Question: How did the Industrial Revolution make everything possible for us?
Answer: The two main benefits of the Industrial Revolution were that it enabled the mass production of products that were affordable for the general population, and it increased the speed of transport and communication. This was done mainly through the creation and use of machines to replace human and animal labor.
Question: What effect on poverty did the industrial revolution have?
Answer: The Industrial Revolution certainly changed the nature of poverty. Before the Industrial Revolution, poverty generally came with rural serfs working on farms. Afterward, poverty was more likely to be seen among urban working class factory workers. Overall the Industrial Revolution improved lives, with far more children surviving into adulthood than ever before thanks to better conditions. Working class poverty was more visible because it was gathered in pockets, whereas older rural poverty was spread across numerous farms and was harder to see.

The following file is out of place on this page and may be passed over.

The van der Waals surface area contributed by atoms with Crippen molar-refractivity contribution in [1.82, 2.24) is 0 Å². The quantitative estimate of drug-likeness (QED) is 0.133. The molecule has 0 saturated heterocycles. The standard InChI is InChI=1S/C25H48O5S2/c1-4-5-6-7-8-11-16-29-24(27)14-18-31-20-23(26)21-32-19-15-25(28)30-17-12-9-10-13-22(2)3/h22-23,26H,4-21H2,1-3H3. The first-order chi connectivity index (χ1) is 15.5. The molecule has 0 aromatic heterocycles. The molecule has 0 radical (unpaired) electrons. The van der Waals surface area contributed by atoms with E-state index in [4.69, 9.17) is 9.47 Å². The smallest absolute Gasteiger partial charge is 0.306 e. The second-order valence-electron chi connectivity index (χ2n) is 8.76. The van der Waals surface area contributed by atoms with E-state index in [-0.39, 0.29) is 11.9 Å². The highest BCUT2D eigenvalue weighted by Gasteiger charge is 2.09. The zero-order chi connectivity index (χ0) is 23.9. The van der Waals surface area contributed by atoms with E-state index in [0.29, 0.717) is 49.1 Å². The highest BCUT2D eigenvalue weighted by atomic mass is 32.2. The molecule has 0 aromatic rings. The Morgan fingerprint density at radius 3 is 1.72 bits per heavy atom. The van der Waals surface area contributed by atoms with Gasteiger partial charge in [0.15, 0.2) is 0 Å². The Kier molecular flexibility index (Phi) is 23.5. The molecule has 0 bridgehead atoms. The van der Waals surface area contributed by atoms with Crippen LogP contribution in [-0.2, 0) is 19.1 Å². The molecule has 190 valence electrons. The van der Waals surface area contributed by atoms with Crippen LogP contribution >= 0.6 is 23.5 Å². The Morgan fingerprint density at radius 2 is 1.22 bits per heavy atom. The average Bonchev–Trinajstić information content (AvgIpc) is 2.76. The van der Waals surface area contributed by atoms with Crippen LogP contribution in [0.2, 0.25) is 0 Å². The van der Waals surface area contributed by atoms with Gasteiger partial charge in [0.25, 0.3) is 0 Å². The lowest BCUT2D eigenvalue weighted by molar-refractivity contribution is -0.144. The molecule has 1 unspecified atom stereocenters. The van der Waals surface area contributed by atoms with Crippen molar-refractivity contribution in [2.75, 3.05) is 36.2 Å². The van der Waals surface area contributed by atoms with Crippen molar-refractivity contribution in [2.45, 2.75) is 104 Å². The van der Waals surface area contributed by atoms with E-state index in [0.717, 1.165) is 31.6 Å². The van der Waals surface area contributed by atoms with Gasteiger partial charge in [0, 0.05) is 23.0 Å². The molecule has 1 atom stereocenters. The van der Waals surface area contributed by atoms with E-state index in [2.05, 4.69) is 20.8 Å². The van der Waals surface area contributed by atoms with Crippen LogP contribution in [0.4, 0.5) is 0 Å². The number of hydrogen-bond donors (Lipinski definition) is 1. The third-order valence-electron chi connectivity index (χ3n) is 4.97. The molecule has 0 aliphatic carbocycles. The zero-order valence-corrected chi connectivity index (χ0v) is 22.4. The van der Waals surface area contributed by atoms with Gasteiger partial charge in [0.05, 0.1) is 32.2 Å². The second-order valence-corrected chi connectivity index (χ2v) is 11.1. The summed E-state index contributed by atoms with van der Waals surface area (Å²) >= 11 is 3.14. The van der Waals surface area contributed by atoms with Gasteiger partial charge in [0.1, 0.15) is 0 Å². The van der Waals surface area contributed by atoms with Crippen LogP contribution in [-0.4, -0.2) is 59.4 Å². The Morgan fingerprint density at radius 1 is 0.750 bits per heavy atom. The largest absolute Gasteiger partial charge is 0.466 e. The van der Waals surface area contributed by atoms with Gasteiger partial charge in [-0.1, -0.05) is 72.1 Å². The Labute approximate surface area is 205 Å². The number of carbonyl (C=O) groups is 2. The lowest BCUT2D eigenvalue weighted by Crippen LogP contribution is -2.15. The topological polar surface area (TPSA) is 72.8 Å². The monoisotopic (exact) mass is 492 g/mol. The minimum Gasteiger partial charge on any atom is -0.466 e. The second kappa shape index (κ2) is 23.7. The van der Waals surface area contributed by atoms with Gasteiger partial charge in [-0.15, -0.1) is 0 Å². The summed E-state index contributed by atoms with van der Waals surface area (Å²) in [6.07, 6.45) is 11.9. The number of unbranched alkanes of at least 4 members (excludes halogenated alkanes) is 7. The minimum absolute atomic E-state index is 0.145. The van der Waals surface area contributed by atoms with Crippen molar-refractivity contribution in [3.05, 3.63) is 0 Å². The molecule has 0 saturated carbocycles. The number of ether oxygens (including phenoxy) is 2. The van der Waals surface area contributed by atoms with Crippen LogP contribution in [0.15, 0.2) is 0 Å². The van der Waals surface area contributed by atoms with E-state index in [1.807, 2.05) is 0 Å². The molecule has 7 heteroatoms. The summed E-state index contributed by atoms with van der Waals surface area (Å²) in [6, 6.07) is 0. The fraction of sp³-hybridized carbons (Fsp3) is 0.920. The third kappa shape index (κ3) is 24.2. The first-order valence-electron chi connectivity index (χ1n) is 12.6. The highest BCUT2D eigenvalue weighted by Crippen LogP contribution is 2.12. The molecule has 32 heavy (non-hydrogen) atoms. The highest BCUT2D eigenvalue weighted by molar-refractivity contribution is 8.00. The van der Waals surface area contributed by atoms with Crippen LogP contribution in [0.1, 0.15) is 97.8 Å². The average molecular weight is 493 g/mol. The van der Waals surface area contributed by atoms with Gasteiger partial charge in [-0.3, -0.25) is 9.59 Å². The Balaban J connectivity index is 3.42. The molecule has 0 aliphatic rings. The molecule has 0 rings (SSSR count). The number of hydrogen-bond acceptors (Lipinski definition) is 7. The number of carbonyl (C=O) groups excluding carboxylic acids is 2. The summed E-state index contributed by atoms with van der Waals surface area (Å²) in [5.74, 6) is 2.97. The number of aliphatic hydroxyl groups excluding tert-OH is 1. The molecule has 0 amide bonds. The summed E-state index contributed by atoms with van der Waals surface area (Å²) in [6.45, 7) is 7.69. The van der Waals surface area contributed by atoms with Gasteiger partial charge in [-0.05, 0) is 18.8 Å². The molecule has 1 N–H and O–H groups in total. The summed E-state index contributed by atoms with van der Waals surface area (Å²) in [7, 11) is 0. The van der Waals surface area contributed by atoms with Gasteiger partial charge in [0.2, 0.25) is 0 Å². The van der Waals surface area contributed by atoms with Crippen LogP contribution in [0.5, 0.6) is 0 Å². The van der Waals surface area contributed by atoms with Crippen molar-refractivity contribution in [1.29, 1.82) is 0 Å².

Question: When did the industrial revolution begin and end?
Answer: There is no exact agreement on the dates, but the general consensus is that the term covers the period between 1760 and sometime between 1820 and 1840.
Question: Who helped the poor during the Industrial Revolution?
Answer: Help would generally come from two sources: religious charity and government. Charity might consist of food handouts, housing, or other forms of help. Government aid came in the provision of poorhouses or workhouses, where the destitute were housed and fed. Help was very basic by today's standards, and there was generally a more significant social stigma attached to poverty.
Question: What do factories in the Industrial Revolution need that can’t be found in Western Europe?
Answer: There are many examples of raw goods that were taken to Europe from elsewhere and then processed into finished products in factories. Cotton, for example, could be grown in the West Indies and America and sent to England, where it was used to make clothing.
© 2012 Paul Goodman
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Because societies that had been agrarian and rural became industrial and urban in a relatively short period of time. Essentially, many people went from living in small towns and villages, working in the fields and raising animals to living in cities and working in factories, or professions relating to the new industries.